Friday, November 22, 2019

Bootlegs And Stuff - No. 215

Bootlegs And Stuff

I love bootlegs (but never counterfeits) for what they are, a snapshot from the past, but certainly not for the audiophile in all of us (just joking). My motto, buy it when you see something interesting, but never play the stuff. This is not in order to save the media, but to avoid being disappointed about the sound quality. Fact is, most bootleg LPs/CDs are sonically meant for the bin. You buy these things to add it to your collection and there they sit on your shelf, until dust gets the better of them. Although, truth be told, every now and then an excellent bootleg (audiowise) turns up and you wouldn't want to miss it. That's probably one out of onehundred.

I do remember times when the prosecutor's office raided record fairs (I was there and witnessed it myself) on the request of the Rolling Stones' management and confiscated everything that looked, felt and tasted like a bootleg. Not just Rolling Stones media, mind you, but everything with a "questionable" provenance. And it actually worked, in a way. Bootlegs were never seen at record fairs for the next four or five years, except that, when you asked a vendor for a certain release, you were told, to meet him in an hour or so in the parking lot, as he probably had something you wanted in the trunk of his car. Oh well, innocent times!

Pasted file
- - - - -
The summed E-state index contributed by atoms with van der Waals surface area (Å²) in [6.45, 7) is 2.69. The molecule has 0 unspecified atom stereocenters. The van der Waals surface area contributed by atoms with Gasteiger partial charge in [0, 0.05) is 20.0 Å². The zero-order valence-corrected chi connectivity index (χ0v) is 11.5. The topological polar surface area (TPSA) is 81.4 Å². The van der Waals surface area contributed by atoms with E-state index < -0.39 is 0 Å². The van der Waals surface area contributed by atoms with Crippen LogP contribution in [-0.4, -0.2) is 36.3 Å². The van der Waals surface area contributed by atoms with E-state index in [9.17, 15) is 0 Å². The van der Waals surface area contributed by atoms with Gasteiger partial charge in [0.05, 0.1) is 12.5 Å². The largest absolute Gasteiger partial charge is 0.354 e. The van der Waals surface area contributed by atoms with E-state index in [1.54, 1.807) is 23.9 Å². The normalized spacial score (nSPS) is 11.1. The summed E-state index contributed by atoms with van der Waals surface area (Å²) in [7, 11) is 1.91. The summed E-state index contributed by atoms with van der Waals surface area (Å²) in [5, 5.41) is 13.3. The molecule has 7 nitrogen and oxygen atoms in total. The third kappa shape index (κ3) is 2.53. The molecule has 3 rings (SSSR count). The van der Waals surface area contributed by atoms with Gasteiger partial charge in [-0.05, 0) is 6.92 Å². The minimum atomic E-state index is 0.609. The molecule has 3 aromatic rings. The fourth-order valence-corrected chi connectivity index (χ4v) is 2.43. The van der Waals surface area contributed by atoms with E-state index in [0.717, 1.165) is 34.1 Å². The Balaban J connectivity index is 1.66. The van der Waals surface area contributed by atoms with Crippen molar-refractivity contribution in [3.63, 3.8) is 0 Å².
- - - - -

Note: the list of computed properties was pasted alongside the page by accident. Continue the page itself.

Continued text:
In the nineties (I think) the leash got longer and bootlegs started to reappear in record fairs (and in no small numbers, I might add). Give it a few more years, and record stores stocked up to a point where they were brimming with bootlegs. Nowadays, walking into a collector's record shop, you can easily walk out the door with a lot of "unofficial" releases, be it CD or LP. And I'm not talking about new releases only, but also about the classics from way back when, say TMQ and the likes. At a guess, I'd say, collectors who hoarded these items, are pushing up the daisies now and their heirs cashed in at a fraction of the actual value due to some record dealer telling the poor sods that one cent on the Euro was a generous offer indeed.

Again: I'm not talking about counterfeits, these make my hair stand up and in my book, noone has a right to counterfeit product, be it records, books, pharmaceuticals and any brands you might come to think of. Bootlegs, however, are a world of their own. This is what I've got during the last couple of months (a lot of other stuff I've left in the racks, because the condition didn't look to good):

Rolling Stones, Dragon Slayers, Live In Houston, June 6, 1972 - Hoffeinz Pavillon, 1st show

Rolling Stones, London Roundhouse, March 3, 1971

Rolling Stones, Something Old Something Blue (What Pleasant Company), Live At Candlestick Park, San Francisco, October 18, 1981

Rolling Stones, Empire Pool, Wembley. September 8, 1973 - 2nd show

And finally, Bad Company, Live In Japan

Can't say anything about the audio quality on these, but I don't expect much. In fact, I really doubt it, I'm ever going to spin these. Let's see, there are two record fairs in the near future. If I'm going to watch proceedings, I'm pretty sure, some more bootlegs will make the trip home with me.



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